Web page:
I received Before The Fall in exchange for an honest review.
On a summer night, a luxurious private jet awaits its privileged passengers in Martha’s Vineyard. It’s a short, simple hop over to New York City – one which has been carried out countless times before. But this time, things are different. Just moments into the flight the plane plunges into the sea, leaving only two survivors.
Before The Fall felt like a story made up of many fragments, and unfortunately those fragments just didn’t quite fall into place for me. Hawley’s chapters weave between the present-day crash, aftermath and the days before the fall, exploring multiple characters’ thoughts, feelings and backgrounds – sometimes spanning all the way back to childhood. I couldn’t help but feel I was experiencing an information overload and, whilst every chapter is beautifully written, there were so many different pieces to the story that I found it difficult to connect with the characters and sift the key facts and plot twists from the information which frankly felt a little irrelevant.
The only adult survivor of the crash is Scott Borroughs, a fascinating character whom I would have liked more from. A struggling painter, he was on the plane by sheer chance through a friendship formed at an island market, and naturally there’s plenty of speculation around how he came to board the fatal plane and – perhaps more importantly – why, out of all of the respectable adults on board, he was the only one to survive.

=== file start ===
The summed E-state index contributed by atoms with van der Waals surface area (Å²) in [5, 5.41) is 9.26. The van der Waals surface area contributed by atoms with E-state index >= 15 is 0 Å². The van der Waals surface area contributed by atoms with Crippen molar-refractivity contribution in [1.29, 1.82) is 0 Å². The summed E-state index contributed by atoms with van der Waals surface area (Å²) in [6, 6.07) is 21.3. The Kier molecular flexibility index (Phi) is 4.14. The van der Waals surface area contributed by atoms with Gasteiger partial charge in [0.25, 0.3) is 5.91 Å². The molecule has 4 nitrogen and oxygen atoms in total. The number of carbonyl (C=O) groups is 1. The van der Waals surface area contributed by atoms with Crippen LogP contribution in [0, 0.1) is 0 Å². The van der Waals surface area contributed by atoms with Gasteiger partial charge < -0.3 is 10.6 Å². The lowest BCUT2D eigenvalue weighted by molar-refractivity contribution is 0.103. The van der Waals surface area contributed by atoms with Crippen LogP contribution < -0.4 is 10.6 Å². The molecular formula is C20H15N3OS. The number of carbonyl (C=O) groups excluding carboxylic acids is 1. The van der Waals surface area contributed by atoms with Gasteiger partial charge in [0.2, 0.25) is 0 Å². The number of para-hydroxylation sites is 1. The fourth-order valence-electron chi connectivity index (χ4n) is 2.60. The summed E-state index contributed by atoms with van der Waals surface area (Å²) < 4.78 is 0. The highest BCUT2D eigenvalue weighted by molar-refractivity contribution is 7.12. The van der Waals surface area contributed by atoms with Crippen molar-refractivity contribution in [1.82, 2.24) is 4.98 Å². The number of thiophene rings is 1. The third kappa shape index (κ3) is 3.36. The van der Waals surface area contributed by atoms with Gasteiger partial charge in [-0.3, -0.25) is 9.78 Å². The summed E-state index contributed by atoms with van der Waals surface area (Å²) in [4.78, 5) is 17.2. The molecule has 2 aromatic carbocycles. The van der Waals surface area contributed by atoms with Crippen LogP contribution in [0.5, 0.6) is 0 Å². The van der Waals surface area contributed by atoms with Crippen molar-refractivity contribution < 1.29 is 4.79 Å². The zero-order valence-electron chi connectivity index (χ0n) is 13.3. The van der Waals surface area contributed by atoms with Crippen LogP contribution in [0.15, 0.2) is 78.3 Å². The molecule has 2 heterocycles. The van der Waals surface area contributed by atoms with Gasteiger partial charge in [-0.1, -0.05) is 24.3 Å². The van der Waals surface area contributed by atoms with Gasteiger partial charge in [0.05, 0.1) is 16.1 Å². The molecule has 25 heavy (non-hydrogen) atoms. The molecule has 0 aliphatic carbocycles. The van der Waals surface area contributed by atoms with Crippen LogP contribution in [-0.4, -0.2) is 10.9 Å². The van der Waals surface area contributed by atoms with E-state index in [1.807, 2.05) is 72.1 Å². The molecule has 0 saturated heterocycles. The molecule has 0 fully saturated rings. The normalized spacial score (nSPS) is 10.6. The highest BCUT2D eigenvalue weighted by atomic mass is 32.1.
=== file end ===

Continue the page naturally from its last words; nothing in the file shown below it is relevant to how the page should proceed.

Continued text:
Scott’s relationship with the second survivor, JJ, is beautifully written. JJ is the four-year-old son of the extremely wealthy couple, Maggie and David Bateman, suddenly orphaned in the light of the recent events. The pair’s epic swim for survival from the wreckage to shore is heart-wrenching stuff, and the tentative relationship which forms in the aftermath is truly touching.
Whilst Scott and JJ were undoubtedly the stars of this novel for me, there’s another character who demands attention. TV anchor Bill Cunningham, who worked with David Bateman at his successful TV news business, appoints himself as the figurehead of the aggressive media investigation into the events surrounding the crash. Through Bill, Hawley successfully captures everything which is troubling about the power these brash, arrogant public figures can hold, and the role the media plays in inflating opinions and inciting outrage in the general public.
Before The Fall had me feeling a little torn by the end, it’s a thoughtful tale which raises some interesting points about human nature, but just not what I was expecting. The plane crash at the heart of the novel is more used as a vehicle for the writer to deliver his meditative, considered thoughts on human relationships and modern society, rather than an integral piece of plotting. This story was not the page-turning literary thriller I was hoping for, but I’m sure to some readers it will represent something even better.